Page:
Thornberry tries to hold back efforts to erode 'fourth estate' reforms in FY19 NDAA

Rep. Mac Thornberry (Photo: House Armed Services Committee) 

House Armed Services Committee Chairman Mac Thornberry.

The House Armed Services Committee conducted its annual slog through hundreds of amendments to come up with a bipartisan National Defense Authorization Act starting in the morning of May 9 and continuing past midnight.

After 14 hours of debate, the committee reported the $716 billion bill, including 248 amendments, favorably on a 60-1 vote. Hawaii Democrat Tulsi Gabbard was the lone holdout.

On the IT front, Rep. Anthony Brown (D-Md.) looked to counter the committee chairman's proposal to trim the Pentagon's "fourth estate" -- the defense agencies that provide back office support and services.

Chairman Mac Thornberry (R-Texas) had originally looked to eliminate the Defense Information Systems Agency and the Washington Headquarters Service. The bill proposed by the chairman called for leaving such cuts up to the Department of Defense chief management officer.

Brown's amendment proposed a report from the secretary of defense, the CMO, CIO and others by March 1, 2020 in advance of any consolidation. Brown, concerned with the impact of the potential job loss, said "It remains unclear what would happen to DISA's missions and functions."

Thornberry said it is "important" for the committee "to take a look at those [DOD] agencies that aren't a part of the [services]," and their growing budgets. DISA's is up 13 percent, he said.

"I'm a little more prescriptive in that I want to [see] how will this go," Thornberry said before opposing the amendment, which the committee declined to adopt.

Some committee members expressed concern about a proposed 25 percent cut to supporting agencies and functions including IT, personnel management and logistics. Additionally, a proposal by Thornberry to eliminate the Test Resource Management Center was voted down.

Cyber and more cyber

Several amendments aimed at improving cyber education and increasing cyber defenses sailed through committee.

Rep. Salud Carbajal's (D-Calif.) amendment to approve the Army National Guard's cyber training pilot program passed. The measure would allow concurrent training of cyber protection teams and cyber network defense teams using a common standard. The program would also integrate training between the guard, law enforcement and emergency personnel.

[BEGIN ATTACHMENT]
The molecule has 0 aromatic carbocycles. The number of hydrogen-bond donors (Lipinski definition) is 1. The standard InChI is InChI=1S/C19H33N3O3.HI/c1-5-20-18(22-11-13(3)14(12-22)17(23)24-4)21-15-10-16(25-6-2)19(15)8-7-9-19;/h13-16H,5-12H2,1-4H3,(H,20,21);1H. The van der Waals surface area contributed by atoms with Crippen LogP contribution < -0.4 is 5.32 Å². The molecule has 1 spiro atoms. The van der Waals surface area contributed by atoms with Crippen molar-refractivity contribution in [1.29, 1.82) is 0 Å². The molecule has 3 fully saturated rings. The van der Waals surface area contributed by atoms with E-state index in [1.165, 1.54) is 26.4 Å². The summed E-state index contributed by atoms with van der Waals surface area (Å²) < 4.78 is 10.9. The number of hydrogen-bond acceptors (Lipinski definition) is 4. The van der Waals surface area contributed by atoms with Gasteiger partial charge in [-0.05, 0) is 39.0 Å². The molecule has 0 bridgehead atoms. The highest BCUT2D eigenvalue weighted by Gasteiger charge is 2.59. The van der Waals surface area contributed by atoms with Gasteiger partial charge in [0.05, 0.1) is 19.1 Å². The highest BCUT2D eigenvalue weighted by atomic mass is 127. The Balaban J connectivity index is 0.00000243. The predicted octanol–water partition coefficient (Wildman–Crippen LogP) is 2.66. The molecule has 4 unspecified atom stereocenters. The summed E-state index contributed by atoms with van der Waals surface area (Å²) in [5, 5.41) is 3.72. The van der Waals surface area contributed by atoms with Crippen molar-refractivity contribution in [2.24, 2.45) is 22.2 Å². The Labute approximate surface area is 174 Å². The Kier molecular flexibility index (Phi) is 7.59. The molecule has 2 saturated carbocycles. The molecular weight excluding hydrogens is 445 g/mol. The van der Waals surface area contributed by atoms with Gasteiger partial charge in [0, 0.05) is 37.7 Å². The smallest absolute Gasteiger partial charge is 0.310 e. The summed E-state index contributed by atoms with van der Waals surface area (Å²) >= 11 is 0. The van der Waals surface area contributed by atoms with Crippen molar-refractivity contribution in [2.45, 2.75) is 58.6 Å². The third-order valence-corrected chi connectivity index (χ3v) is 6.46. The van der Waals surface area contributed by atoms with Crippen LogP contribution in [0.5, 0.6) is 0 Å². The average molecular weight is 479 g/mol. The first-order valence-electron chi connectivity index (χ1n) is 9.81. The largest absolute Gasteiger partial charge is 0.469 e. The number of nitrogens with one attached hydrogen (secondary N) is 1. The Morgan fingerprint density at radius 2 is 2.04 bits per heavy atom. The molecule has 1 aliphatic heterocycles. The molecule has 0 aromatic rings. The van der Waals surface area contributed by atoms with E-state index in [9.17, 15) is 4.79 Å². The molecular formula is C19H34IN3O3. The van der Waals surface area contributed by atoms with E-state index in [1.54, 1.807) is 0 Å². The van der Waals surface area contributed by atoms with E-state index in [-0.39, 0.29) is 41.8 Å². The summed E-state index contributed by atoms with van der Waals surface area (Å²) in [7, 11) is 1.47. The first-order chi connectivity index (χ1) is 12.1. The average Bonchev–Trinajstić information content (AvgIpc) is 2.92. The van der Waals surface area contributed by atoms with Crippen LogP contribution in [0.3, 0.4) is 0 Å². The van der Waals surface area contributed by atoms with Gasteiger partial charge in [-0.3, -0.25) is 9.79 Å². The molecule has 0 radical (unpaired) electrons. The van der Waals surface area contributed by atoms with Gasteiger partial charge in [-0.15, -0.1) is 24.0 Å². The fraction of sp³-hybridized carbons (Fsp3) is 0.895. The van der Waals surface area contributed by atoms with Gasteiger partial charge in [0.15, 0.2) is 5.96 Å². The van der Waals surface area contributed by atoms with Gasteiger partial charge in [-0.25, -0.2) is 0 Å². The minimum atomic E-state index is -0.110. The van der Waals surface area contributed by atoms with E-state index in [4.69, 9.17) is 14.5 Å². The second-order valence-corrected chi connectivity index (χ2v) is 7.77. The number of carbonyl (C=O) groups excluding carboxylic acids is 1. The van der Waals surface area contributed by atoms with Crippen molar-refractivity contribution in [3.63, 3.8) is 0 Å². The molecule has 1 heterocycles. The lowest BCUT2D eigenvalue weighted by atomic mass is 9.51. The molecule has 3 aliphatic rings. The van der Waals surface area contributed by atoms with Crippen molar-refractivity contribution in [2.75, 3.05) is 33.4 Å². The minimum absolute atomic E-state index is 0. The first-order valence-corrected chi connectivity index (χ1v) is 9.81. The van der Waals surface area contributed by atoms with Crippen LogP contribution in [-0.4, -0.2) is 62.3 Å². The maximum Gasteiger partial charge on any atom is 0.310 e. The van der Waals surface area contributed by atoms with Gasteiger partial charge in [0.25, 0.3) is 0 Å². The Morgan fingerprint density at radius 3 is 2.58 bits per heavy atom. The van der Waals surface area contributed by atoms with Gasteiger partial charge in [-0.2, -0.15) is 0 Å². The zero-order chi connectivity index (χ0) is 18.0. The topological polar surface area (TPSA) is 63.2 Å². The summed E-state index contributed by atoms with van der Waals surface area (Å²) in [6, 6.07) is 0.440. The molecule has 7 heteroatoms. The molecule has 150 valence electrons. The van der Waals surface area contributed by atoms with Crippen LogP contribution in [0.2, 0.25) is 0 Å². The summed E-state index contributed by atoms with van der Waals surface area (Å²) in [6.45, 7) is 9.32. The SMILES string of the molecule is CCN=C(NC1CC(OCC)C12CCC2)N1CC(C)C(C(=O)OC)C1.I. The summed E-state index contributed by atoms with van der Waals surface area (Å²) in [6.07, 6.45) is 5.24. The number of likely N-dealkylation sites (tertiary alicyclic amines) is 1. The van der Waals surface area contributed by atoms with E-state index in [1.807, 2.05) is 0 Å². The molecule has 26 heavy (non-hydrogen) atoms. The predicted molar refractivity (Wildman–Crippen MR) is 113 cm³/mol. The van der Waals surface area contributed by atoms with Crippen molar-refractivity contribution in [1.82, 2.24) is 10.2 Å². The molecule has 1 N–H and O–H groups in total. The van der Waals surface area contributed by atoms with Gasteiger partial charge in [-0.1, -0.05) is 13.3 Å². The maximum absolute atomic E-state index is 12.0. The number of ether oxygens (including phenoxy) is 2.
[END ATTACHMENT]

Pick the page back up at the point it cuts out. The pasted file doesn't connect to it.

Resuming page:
The amendment would have Army National Guard members embedded with federal and state government departments and agencies to help facilitate cooperative cyber defenses across the government, making training more cohesive and efficient.

Another, championed by Rep. Jimmy Panetta (D-Calif.) would require the acquisition and sustainment undersecretary to brief the committee on the effect of expanding the Hacking for Defense program, which allows college students to work on real cyber problems with the DOD and the Intelligence Community, to improve the Defense Department's innovation culture.

Retired Army Col. Peter Newell, managing partner of consulting firm BMNT Partners told FCW ahead of the markup that the program "should be an intramural sport in the Army."

The 2018 NDAA approved $15 million for the defense secretary to expand Hacking for Defense but the funds weren't appropriated in time, Newell said. This year, he hopes the funding is there to expand its role to more universities.

The HASC also passed a provision allowing the defense secretary to put a cyber institute at each senior military college and offer certificates and degree programs in cyber, data science, and cryptography.

Other measures called for reports on cybersecurity risks to autonomous systems, progress on automated cyber defense capabilities and the use of autonomous intelligence and machine learning in offensive cyber operations.

About the Author

Lauren C. Williams is senior editor for FCW and Defense Systems, covering defense and cybersecurity.

Prior to joining FCW, Williams was the tech reporter for ThinkProgress, where she covered everything from internet culture to national security issues. In past positions, Williams covered health care, politics and crime for various publications, including The Seattle Times.

Williams graduated with a master's in journalism from the University of Maryland, College Park and a bachelor's in dietetics from the University of Delaware. She can be contacted at [email protected], or follow her on Twitter @lalaurenista.

Click here for previous articles by Wiliams.


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